I grew up on a farm that raised pigs for the slaughterhouse. I regularly eat pork and other meat. I’m not naïve to how demand for cheap, daily meat has created a factory farming system that breeds, raises and kills billions of animals. Yet this story is a striking, memorable example of the distorted relationship between humans and the Earth. Humanity harvests and consumes according to our need or pleasure. The rest of creation—including all of animal and plant life—exists as raw material to be modified, used or disposed of as we see fit. We are the subject that matters, and the Earth is an object that matters only to the extent it serves human desires. Is this really what God intended with the Genesis 1 command that humanity keep, guard and steward the rest of creation?
Another distorted relationship is revealed in today’s Bible story. We hear of a man unable to walk, begging by the Beautiful Gate as passersby go into the temple. He is seen all the time, passed by hundreds, maybe thousands of people, on their way into and out from afternoon prayers. Their two good feet allow them to go into the Jerusalem temple and worship, in the holy place where he is forbidden because of his imperfect, crippled legs. So there he sits each day like one of the anonymous faces on our city streets, holding a sign or calling out for a little bit of money. The best this man can hope for are these coins, dropped by passersby as an act of ritual piety. Mutuality is missing; the interactions here are subject and object, giver and beggar.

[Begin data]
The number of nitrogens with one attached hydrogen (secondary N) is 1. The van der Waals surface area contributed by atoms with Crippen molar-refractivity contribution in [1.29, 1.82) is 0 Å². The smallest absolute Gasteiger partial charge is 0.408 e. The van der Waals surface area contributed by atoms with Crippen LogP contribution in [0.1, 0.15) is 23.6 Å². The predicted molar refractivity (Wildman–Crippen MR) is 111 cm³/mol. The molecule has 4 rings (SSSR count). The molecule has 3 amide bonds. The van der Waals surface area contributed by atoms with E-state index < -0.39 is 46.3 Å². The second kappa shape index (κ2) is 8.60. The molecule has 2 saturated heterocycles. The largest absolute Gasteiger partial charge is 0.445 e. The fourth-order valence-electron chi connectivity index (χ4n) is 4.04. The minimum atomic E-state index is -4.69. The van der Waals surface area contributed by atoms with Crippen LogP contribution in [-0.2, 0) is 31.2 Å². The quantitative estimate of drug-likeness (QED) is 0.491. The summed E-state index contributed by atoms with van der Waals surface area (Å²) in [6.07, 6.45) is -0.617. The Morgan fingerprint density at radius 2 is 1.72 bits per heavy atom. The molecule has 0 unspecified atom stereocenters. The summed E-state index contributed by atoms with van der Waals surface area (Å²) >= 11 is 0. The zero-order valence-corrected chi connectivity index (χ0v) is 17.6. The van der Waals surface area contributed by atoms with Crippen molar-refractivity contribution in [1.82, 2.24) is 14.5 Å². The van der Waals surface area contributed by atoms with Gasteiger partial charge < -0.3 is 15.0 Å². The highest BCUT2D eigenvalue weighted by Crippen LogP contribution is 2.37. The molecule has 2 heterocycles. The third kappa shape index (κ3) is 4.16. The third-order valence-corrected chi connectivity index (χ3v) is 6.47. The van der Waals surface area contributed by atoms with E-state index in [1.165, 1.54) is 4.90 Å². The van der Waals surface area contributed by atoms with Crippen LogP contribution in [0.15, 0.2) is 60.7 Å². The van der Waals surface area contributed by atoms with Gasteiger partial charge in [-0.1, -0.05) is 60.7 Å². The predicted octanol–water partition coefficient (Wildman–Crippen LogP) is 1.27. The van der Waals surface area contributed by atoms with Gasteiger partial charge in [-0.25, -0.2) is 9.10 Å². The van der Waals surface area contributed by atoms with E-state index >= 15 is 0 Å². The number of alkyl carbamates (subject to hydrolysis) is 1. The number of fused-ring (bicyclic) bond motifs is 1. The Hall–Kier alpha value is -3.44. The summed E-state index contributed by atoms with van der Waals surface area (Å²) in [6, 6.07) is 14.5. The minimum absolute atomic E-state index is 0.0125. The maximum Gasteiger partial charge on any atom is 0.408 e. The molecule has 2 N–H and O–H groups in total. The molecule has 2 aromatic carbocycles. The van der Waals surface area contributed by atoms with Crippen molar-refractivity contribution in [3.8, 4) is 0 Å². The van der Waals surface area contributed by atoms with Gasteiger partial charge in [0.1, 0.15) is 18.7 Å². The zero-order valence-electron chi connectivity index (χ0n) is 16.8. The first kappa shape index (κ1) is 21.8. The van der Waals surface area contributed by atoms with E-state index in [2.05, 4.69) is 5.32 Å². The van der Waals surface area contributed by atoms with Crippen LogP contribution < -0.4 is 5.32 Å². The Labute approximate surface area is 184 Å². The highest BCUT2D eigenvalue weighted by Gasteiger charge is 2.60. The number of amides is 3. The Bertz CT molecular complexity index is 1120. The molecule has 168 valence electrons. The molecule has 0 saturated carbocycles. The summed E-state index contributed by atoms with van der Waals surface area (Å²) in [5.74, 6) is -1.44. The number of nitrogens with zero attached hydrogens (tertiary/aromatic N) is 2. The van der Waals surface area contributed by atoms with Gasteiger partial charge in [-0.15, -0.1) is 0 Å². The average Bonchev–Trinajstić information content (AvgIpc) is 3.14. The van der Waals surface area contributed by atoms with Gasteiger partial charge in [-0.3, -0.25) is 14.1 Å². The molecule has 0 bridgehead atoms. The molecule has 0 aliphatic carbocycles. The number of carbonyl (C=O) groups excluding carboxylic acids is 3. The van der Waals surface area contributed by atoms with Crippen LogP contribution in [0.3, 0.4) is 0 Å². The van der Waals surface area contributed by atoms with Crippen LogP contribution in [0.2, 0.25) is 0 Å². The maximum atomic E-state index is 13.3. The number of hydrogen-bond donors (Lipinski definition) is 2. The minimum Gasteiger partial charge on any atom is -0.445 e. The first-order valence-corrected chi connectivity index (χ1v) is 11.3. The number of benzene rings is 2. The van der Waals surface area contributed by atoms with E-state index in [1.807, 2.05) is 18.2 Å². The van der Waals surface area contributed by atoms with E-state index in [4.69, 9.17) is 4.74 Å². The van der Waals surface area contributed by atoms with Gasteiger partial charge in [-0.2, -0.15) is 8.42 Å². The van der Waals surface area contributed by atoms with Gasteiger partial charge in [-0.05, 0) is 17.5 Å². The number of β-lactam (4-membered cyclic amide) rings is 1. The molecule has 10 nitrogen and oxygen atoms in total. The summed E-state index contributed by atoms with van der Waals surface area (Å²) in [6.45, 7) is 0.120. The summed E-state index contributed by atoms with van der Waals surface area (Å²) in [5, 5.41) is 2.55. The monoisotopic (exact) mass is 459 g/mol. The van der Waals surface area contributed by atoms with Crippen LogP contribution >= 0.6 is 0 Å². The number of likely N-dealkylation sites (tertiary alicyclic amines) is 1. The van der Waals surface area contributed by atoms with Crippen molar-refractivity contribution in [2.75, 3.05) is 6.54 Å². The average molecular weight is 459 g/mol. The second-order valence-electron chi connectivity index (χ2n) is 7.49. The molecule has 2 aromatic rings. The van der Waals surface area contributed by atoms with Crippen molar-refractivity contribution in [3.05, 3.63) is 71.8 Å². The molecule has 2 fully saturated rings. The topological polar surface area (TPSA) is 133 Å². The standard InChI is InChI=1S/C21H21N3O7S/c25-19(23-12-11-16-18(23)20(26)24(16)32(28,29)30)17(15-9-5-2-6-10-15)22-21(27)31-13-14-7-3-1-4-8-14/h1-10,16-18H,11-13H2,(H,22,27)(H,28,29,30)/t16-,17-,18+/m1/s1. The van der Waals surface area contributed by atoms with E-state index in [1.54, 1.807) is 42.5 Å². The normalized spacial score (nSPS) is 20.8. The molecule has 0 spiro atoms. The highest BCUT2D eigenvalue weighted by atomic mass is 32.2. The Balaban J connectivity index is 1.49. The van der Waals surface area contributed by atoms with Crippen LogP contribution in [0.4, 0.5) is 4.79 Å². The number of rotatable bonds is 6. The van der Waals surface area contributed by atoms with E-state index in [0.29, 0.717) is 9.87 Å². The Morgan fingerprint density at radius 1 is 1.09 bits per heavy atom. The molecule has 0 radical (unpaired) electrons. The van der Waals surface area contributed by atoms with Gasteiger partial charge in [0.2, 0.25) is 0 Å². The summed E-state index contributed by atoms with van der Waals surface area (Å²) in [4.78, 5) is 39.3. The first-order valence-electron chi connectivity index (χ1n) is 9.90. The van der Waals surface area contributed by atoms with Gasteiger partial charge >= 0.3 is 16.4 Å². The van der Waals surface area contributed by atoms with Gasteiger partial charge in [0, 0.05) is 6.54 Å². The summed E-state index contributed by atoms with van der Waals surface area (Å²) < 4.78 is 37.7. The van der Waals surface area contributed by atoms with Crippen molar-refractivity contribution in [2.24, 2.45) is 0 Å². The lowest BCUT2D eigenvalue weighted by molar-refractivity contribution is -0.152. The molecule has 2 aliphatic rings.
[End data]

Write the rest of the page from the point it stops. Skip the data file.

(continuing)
But one day this man who is lame sees two people passing by into the temple. As it happens, they are Peter and John, followers of Christ. He asks them for alms as he has already done a hundred times today. But what comes next has never happened before—it is beyond his wildest imagination. Peter looks intently at him—John looks at him too! The beggar locks eyes with these disciples, who see him not as an object in their path but as a child of God full of promise, vitality and life. He is more than the disability and the begging, more than the ritually unclean reject outside the temple, more than the poverty which has him still reaching out a hand to them. Peter and John see him truly, made in the image of the God who has
brought him into the world, nurtured him to this point, and who will be there waiting with an eternal embrace at the end of life.
And with the seeing of mutual recognition, seeing through the eyes of faith, comes a natural response. Not something surface or artificial, like cash which they don’t have. Instead they offer what they do have: “in the name of Jesus Christ of Nazareth, stand up and walk.” Peter takes him by the right hand and raises him up. Immediately the man’s feet and ankles are strengthened beyond what they have ever been like his whole life.He jumps up, stands, begins to walk, then leaps and praises God with utter joy! Describing this interaction, Ryan J. Pemberton writes that “Seeing and being seen in a way that is neither dependent on our economic need nor an opportunity for economic gain is a prerequisite to authentic relationships—relationships that offer vulnerability, healing, and even resurrection.” In other words, recognizing the God-blessedness in others can lead from objectification to mutuality, healing, and restoration of life.